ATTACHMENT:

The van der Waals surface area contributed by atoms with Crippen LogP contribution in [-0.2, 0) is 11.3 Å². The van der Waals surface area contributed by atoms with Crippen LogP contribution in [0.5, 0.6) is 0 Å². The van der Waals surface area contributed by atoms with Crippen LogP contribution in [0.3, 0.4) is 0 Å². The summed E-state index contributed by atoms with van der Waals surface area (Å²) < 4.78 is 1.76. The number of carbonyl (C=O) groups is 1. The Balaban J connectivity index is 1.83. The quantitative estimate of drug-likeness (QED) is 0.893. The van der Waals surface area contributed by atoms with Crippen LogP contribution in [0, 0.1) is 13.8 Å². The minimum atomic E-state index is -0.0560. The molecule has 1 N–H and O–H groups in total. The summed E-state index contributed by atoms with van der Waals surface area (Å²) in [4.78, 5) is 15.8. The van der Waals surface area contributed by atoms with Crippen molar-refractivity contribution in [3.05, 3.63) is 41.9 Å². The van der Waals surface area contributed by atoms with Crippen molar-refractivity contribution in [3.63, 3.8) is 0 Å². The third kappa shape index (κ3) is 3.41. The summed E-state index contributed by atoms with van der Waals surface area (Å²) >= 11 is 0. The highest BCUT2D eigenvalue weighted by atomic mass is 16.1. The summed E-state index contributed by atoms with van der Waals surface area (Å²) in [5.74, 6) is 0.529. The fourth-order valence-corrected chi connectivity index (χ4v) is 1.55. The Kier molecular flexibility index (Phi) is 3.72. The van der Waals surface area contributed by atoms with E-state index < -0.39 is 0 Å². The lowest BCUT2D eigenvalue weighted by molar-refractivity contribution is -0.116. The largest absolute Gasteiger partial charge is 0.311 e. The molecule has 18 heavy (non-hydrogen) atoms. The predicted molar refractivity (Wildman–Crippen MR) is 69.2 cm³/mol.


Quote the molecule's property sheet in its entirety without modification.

The van der Waals surface area contributed by atoms with Crippen LogP contribution in [-0.2, 0) is 11.3 Å². The van der Waals surface area contributed by atoms with Crippen LogP contribution in [0.5, 0.6) is 0 Å². The van der Waals surface area contributed by atoms with Crippen LogP contribution in [0.3, 0.4) is 0 Å². The summed E-state index contributed by atoms with van der Waals surface area (Å²) < 4.78 is 1.76. The number of carbonyl (C=O) groups is 1. The Balaban J connectivity index is 1.83. The quantitative estimate of drug-likeness (QED) is 0.893. The van der Waals surface area contributed by atoms with Crippen LogP contribution in [0, 0.1) is 13.8 Å². The minimum atomic E-state index is -0.0560. The molecule has 1 N–H and O–H groups in total. The summed E-state index contributed by atoms with van der Waals surface area (Å²) in [4.78, 5) is 15.8. The van der Waals surface area contributed by atoms with Crippen molar-refractivity contribution in [3.05, 3.63) is 41.9 Å². The van der Waals surface area contributed by atoms with Crippen molar-refractivity contribution in [3.63, 3.8) is 0 Å². The third kappa shape index (κ3) is 3.41. The summed E-state index contributed by atoms with van der Waals surface area (Å²) >= 11 is 0. The highest BCUT2D eigenvalue weighted by atomic mass is 16.1. The summed E-state index contributed by atoms with van der Waals surface area (Å²) in [5.74, 6) is 0.529. The fourth-order valence-corrected chi connectivity index (χ4v) is 1.55. The Kier molecular flexibility index (Phi) is 3.72. The van der Waals surface area contributed by atoms with E-state index < -0.39 is 0 Å². The lowest BCUT2D eigenvalue weighted by molar-refractivity contribution is -0.116. The largest absolute Gasteiger partial charge is 0.311 e. The molecule has 18 heavy (non-hydrogen) atoms. The predicted molar refractivity (Wildman–Crippen MR) is 69.2 cm³/mol.